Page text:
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Lower export volume and higher prices lead to limited agricultural export growth


Dutch exports of agricultural goods (primary, unprocessed goods and secondary, processed goods) are estimated at 123.8 billion euros in 2023 (Figure 1),which is a limited growth (1.6%) compared to 2022. Dutch agricultural imports decreased by 3.3% in 2023, to 83.9 billion euros (Figure 1).

The slightly increased export value in 2023 is the result of a lower export volume, but a stronger increase in export prices. The import volume has also decreased, a decrease which is stronger than the price increase. This is reported by Wageningen Economic Research (WUR) and Statistics Netherlands (CBS) based on joint research commissioned by the Ministry of Agriculture, Nature and Food Quality (LNV).

Homegrown agricultural exports increased.
The Netherlands' export value can be divided into Dutch-made goods (82.1 billion euros) and re-exports of foreign-made agricultural goods (41.7 billion euros). Approximately two-thirds of agricultural goods exports, then, are Dutch-made. Dutch-made exports increased by 3.6% in value, while re-exports decreased by 2%. Goods of Dutch manufacture are "homegrown" or are products that have been significantly processed after import. Consequently, this figure is also an indication of the importance of the food industry in the Netherlands. Re-exports are unprocessed or lightly processed imports that pass through the Netherlands to a third country and mainly give insight into the role the Netherlands plays in storing goods, collecting, and in ‘just in time’ deliveries.
In total goods exports, 52% were Dutch-made and 48% re-exports were foreign-made. The trade surplus (export-import value) of Dutch agricultural goods amounted to 39.9 billion euros. Most agricultural exports in 2023, as in previous years, go to our neighboring countries. Of the estimated total exports, almost a quarter will go to Germany. Belgium is in second place with 12%. Next as main customers are France (9%) and the United Kingdom (8%). In 2023, 71% of the total export value went to EU-27 countries.

Dairy and eggs main export products
Dairy and eggs (€12 billion), ornamental plant products (€11.5 billion), meat (€11.2 billion), potatoes and vegetables (€8.7 billion) and beverages (€8.1 billion) are the top commodity groups in exports. The top five account for nearly 42% of the total export value in agricultural goods in 2023.

Neighbouring countries important for imports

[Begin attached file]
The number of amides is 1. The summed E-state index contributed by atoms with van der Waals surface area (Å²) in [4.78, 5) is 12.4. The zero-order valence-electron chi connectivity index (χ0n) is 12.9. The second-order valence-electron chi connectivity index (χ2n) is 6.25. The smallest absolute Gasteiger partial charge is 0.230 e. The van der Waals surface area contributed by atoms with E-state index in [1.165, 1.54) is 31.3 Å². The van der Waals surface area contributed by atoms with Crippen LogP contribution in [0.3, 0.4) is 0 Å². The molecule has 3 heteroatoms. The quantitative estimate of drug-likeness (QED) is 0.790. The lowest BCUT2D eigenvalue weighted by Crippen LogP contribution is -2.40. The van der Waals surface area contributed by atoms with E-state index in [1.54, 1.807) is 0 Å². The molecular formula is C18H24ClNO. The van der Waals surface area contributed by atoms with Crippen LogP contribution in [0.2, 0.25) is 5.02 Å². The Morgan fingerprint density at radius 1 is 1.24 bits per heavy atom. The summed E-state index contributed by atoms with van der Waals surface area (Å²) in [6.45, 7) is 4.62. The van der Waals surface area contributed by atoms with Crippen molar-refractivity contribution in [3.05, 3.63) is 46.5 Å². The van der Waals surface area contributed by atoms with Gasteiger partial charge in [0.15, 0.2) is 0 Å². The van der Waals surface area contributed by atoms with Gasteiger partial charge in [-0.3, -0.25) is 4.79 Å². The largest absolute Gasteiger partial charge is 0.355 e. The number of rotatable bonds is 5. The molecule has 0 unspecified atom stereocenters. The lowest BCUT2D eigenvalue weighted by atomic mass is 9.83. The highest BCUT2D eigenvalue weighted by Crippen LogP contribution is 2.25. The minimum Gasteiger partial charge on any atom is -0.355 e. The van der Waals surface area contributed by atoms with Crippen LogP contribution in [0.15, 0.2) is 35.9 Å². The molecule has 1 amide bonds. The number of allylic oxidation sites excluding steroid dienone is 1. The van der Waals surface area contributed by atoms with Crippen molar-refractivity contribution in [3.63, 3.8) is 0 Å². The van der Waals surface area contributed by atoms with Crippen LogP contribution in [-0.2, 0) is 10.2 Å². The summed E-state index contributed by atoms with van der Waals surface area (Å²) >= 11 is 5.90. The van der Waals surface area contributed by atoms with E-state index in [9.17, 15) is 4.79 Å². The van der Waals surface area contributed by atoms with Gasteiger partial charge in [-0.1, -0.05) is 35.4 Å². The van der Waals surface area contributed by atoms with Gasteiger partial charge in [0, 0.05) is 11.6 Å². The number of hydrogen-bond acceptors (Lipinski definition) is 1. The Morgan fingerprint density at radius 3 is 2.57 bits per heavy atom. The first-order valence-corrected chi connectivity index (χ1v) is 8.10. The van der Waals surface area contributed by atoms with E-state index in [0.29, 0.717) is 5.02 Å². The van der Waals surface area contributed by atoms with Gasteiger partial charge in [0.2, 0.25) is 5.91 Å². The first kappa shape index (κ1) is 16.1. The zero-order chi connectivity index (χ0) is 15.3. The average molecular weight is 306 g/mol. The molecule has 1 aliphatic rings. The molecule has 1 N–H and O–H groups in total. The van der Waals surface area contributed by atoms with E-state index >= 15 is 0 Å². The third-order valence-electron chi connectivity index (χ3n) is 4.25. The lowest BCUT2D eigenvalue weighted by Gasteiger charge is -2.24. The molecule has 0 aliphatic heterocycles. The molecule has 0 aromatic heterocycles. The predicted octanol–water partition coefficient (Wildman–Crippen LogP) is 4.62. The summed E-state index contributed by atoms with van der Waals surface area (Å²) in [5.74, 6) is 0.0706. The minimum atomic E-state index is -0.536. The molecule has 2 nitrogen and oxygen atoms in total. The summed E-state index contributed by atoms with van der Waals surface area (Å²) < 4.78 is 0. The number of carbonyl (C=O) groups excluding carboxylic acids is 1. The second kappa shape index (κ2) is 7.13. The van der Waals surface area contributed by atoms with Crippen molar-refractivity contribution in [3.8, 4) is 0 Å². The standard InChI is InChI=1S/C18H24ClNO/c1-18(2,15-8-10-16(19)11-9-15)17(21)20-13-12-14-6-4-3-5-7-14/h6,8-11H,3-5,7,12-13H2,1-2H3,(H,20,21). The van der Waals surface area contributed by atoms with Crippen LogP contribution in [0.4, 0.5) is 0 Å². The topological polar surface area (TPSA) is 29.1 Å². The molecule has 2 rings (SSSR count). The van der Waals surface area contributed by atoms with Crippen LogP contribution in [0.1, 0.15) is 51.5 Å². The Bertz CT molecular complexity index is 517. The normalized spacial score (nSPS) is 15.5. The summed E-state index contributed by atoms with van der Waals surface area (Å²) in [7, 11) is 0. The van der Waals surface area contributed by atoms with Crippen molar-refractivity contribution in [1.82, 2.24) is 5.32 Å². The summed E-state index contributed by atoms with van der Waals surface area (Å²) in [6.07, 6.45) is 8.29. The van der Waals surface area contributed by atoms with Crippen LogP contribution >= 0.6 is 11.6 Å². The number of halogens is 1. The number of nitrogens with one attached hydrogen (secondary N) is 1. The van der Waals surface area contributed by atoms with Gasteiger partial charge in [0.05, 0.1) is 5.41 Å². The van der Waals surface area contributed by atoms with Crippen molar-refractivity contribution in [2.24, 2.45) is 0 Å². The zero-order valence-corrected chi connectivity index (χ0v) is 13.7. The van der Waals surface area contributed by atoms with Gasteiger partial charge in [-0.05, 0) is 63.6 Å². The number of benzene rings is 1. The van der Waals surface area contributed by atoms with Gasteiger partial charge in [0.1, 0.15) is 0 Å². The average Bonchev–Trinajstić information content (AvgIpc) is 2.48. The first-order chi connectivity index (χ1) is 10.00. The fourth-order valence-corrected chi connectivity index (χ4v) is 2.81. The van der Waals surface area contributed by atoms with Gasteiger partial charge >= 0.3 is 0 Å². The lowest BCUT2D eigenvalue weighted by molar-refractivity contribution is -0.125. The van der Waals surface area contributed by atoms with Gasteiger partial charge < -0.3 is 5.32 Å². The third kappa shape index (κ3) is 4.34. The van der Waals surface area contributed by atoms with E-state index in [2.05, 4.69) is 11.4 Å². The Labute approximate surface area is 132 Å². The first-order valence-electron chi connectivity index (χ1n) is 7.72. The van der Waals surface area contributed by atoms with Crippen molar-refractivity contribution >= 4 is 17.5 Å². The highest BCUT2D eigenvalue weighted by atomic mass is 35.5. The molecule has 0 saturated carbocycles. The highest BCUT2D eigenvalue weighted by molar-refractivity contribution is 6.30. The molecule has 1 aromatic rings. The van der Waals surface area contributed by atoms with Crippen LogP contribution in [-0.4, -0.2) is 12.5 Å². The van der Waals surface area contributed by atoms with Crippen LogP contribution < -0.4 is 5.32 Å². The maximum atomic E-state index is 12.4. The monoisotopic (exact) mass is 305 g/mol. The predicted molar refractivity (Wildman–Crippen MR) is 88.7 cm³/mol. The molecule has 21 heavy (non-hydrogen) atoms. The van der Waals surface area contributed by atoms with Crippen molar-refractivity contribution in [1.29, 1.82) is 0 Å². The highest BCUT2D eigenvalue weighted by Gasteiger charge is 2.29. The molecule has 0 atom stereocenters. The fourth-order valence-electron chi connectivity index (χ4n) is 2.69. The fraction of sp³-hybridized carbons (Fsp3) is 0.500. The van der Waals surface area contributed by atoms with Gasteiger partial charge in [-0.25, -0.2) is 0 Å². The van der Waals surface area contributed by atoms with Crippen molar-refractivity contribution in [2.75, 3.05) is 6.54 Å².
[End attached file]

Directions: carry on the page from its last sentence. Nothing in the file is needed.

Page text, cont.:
Measured by value, 60.7% of what the Netherlands imports, comes from EU-27 countries. As with exports, neighboring countries are the most important. These are Germany (19% share), Belgium (almost 14%) and France (6%). China has become less important as a supplier of agricultural products: its import value decreased by 24%.
Natural fats and oils comprise the largest share of the Netherlands’ imports 7.8 billion euros) in 2023, fruit follows with (7.6 billion euros). This is followed by beverages (5.9 billion euros), other agricultural goods such as glycerol, rubber, wood, fatty acids (5.8 billion euros) and dairy and eggs (5.7 billion euros). Together, these five product groups account for 39% of the total import value of agricultural goods.

Export value of agriculture-related goods declines
For 2023, exports of agriculture-related goods (or tertiary agricultural exports) are estimated at €12.0 billion, down 7% from 2022 (€12.9 billion). This decrease is due to a sharp decline in the export value of fertilisers. In particular, the price of fertilisers has fallen. Without these fertilisers as part of agriculture-related goods, the export value for this group of products would have increased by 6%. Therefore, exports to Belgium (-24%) and France (-18%) decreased sharply. Imports of agriculture-related goods are also estimated at €5.7 billion in 2023, 7% lower than in 2022.

Notes: agricultural exports
Wageningen University & Research, CBS and the Ministry of Agriculture, Nature and Food Quality (LNV) have determined, in line with international classifications, which goods do and do not fall within the definition of agricultural goods. Agricultural goods trade refers to the first 24 chapters of international trade statistics plus a number of agricultural goods from other chapters according to the Combined Nomenclature coding system (CN). Agricultural goods include both unprocessed (primary) agricultural products such as pigs, apples, flowers, flower bulbs and tomatoes, and processed (secondary) products such as cheese, French fries, chocolate, beer, tomato ketchup and fruit juice. The chapters of the CN also guide the delineation of different agricultural goods.
Agriculture-related (tertiary) goods, such as agricultural machinery or fertilisers, fall outside the basic definition of agricultural exports, but are described in detail in the basic publication (see source).

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Petra Berkhout
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